“It’s what we take pride in,” Brooks said. “We’re a team that can score, but we’re a defensive team … Even in our last loss against Toronto, I think they shot 35 percent.”
On Friday, the Bobcats finished at 37.5 percent, one of the lowest marks of this hot streak.
But the Thunder’s offense, which struggled throughout — shooting 41 percent — had difficulty pulling away.
That is, until Durant finally took over down the stretch.
Heading into the fourth quarter, Durant had 20 points. But it came on an inefficient 20 shots. He was also 0-of-3 from deep and an uncharacteristic 2-of-4 from the line.
But in the fourth, when his slumbering teammates needed him most, their star delivered. Durant went 6-of-8 in the final 12 minutes, scoring 14 of his game-high 34 points, to go along with 12 rebounds and six assists.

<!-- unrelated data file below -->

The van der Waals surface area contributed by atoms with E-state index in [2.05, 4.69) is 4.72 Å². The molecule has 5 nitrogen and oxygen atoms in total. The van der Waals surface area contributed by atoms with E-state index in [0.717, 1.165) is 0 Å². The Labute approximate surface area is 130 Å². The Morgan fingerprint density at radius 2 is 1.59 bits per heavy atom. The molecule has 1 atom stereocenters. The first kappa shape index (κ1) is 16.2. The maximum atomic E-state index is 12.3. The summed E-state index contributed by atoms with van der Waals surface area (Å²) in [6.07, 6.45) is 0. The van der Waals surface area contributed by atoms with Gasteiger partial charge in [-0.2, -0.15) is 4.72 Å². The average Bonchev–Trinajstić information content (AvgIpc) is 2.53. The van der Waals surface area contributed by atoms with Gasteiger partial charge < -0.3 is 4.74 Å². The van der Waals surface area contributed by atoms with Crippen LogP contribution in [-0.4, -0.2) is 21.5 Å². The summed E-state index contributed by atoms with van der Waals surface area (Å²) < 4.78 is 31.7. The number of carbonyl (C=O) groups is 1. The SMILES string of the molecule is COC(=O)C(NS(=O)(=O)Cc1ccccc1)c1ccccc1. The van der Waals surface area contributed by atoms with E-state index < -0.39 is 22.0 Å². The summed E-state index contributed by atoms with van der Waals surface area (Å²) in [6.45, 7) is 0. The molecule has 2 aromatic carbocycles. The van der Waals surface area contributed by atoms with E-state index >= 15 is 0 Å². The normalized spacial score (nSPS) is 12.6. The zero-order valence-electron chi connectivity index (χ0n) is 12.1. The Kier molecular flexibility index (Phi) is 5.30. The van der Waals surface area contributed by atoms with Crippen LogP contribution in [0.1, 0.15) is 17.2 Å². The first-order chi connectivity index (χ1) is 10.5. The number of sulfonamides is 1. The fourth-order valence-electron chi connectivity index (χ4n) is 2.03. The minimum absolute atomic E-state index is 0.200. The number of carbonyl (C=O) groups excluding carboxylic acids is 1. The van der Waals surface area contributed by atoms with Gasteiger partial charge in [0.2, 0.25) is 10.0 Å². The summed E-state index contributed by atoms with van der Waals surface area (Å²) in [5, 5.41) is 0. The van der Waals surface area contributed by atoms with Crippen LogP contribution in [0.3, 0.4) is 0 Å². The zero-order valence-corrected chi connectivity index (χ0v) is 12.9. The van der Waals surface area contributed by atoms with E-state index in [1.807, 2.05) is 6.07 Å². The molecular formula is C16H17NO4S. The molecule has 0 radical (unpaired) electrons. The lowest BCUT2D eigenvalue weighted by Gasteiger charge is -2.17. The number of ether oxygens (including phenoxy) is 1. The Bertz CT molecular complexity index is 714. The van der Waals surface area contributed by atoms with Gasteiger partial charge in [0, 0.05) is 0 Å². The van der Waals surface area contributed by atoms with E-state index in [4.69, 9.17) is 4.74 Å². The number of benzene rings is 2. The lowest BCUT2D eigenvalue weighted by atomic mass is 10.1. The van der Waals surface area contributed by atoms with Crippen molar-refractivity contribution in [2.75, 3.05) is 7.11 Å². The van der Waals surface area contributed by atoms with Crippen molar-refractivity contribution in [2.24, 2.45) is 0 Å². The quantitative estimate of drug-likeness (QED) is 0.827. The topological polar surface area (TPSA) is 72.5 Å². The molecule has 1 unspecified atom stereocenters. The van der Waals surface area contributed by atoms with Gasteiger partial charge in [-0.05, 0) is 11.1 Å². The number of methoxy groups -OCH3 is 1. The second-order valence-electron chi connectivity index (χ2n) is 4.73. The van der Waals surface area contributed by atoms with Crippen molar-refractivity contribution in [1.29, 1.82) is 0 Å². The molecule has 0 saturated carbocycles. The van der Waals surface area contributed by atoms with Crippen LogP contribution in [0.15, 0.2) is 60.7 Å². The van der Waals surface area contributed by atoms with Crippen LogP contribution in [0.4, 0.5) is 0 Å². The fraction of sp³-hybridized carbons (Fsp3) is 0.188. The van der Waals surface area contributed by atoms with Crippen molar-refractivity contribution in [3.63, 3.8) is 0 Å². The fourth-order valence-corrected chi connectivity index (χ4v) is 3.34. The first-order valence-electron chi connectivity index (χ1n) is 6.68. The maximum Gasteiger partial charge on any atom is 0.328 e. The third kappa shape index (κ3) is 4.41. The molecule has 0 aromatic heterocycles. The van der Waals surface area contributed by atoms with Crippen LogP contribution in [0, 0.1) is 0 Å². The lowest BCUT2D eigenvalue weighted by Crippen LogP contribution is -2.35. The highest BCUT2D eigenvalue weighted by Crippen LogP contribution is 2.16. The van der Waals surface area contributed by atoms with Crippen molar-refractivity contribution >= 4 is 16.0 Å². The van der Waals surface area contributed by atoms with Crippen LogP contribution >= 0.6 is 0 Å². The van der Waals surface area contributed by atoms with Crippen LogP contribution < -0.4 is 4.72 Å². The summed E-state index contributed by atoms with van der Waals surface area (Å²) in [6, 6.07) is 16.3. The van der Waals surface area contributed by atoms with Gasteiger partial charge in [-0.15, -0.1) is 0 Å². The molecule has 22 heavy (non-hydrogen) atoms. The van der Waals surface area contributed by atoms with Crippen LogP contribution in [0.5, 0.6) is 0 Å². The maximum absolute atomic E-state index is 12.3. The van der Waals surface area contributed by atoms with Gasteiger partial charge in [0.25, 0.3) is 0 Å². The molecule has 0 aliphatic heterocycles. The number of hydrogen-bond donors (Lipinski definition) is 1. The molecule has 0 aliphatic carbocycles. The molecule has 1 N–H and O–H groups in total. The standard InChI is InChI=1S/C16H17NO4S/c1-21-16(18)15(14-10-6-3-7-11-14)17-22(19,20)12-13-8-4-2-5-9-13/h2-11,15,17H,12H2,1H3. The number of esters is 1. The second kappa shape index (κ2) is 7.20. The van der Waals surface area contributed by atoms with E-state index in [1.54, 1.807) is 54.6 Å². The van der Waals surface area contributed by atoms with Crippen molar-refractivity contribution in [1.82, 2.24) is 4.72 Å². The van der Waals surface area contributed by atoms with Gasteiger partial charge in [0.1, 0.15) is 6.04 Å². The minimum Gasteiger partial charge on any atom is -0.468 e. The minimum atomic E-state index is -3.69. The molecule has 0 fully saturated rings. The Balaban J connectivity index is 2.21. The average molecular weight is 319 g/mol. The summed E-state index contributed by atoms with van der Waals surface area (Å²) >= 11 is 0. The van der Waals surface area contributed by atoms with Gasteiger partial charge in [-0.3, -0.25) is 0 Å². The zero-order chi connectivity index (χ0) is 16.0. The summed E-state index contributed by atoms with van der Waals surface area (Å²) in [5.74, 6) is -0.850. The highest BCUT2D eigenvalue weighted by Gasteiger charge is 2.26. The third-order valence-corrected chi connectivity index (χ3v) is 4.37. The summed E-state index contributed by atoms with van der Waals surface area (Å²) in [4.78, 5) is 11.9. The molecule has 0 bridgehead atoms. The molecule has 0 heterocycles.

In the closing minutes, with Charlotte threatening and the crowd standing, Durant hit two backbreaking step back 3-pointers.
Charlotte had a chance late, missing a potential go-ahead three in the final seconds, but Durant’s flurry proved to be the difference.
“You can’t get frustrated because that’s what he does,” Charlotte’s Kemba Walker said. “I thought we did a great job making him take tough ones. Great players make great plays.”
For the foreseeable future, with Westbrook out, the Thunder will need plenty more of that from Durant.
But more times than not, both Durant and the stingy and consistent defense have proved they can deliver.